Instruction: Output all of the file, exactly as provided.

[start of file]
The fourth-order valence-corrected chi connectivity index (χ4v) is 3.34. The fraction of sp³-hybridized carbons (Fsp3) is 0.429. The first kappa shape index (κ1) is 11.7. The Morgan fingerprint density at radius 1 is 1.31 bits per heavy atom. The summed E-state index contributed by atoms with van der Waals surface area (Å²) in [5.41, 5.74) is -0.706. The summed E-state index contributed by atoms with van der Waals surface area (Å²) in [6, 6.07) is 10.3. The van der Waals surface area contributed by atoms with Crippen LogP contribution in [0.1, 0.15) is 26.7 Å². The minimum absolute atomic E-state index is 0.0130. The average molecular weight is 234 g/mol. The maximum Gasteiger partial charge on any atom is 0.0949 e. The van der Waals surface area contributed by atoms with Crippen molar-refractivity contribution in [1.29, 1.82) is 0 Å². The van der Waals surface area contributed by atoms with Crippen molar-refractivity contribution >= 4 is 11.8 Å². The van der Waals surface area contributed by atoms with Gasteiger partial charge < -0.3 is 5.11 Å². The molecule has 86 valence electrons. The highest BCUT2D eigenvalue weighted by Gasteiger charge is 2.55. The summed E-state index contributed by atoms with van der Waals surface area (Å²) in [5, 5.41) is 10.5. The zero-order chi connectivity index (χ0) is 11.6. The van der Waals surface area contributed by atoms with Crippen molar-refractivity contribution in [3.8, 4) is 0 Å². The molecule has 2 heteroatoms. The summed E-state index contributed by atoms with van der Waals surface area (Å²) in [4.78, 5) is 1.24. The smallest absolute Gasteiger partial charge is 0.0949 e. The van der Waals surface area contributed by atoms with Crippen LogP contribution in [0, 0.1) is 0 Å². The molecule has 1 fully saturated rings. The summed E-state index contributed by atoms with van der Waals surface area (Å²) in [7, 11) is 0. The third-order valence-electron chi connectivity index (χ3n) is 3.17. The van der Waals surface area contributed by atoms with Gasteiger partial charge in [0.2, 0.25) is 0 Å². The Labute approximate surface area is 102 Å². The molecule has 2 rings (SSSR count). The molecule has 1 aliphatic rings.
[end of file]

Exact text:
The fourth-order valence-corrected chi connectivity index (χ4v) is 3.34. The fraction of sp³-hybridized carbons (Fsp3) is 0.429. The first kappa shape index (κ1) is 11.7. The Morgan fingerprint density at radius 1 is 1.31 bits per heavy atom. The summed E-state index contributed by atoms with van der Waals surface area (Å²) in [5.41, 5.74) is -0.706. The summed E-state index contributed by atoms with van der Waals surface area (Å²) in [6, 6.07) is 10.3. The van der Waals surface area contributed by atoms with Crippen LogP contribution in [0.1, 0.15) is 26.7 Å². The minimum absolute atomic E-state index is 0.0130. The average molecular weight is 234 g/mol. The maximum Gasteiger partial charge on any atom is 0.0949 e. The van der Waals surface area contributed by atoms with Crippen molar-refractivity contribution in [1.29, 1.82) is 0 Å². The van der Waals surface area contributed by atoms with Crippen molar-refractivity contribution >= 4 is 11.8 Å². The van der Waals surface area contributed by atoms with Gasteiger partial charge < -0.3 is 5.11 Å². The molecule has 86 valence electrons. The highest BCUT2D eigenvalue weighted by Gasteiger charge is 2.55. The summed E-state index contributed by atoms with van der Waals surface area (Å²) in [5, 5.41) is 10.5. The zero-order chi connectivity index (χ0) is 11.6. The van der Waals surface area contributed by atoms with Crippen molar-refractivity contribution in [3.8, 4) is 0 Å². The molecule has 2 heteroatoms. The summed E-state index contributed by atoms with van der Waals surface area (Å²) in [4.78, 5) is 1.24. The smallest absolute Gasteiger partial charge is 0.0949 e. The van der Waals surface area contributed by atoms with Crippen LogP contribution in [0, 0.1) is 0 Å². The molecule has 1 fully saturated rings. The summed E-state index contributed by atoms with van der Waals surface area (Å²) in [7, 11) is 0. The third-order valence-electron chi connectivity index (χ3n) is 3.17. The van der Waals surface area contributed by atoms with Gasteiger partial charge in [0.2, 0.25) is 0 Å². The Labute approximate surface area is 102 Å². The molecule has 2 rings (SSSR count). The molecule has 1 aliphatic rings.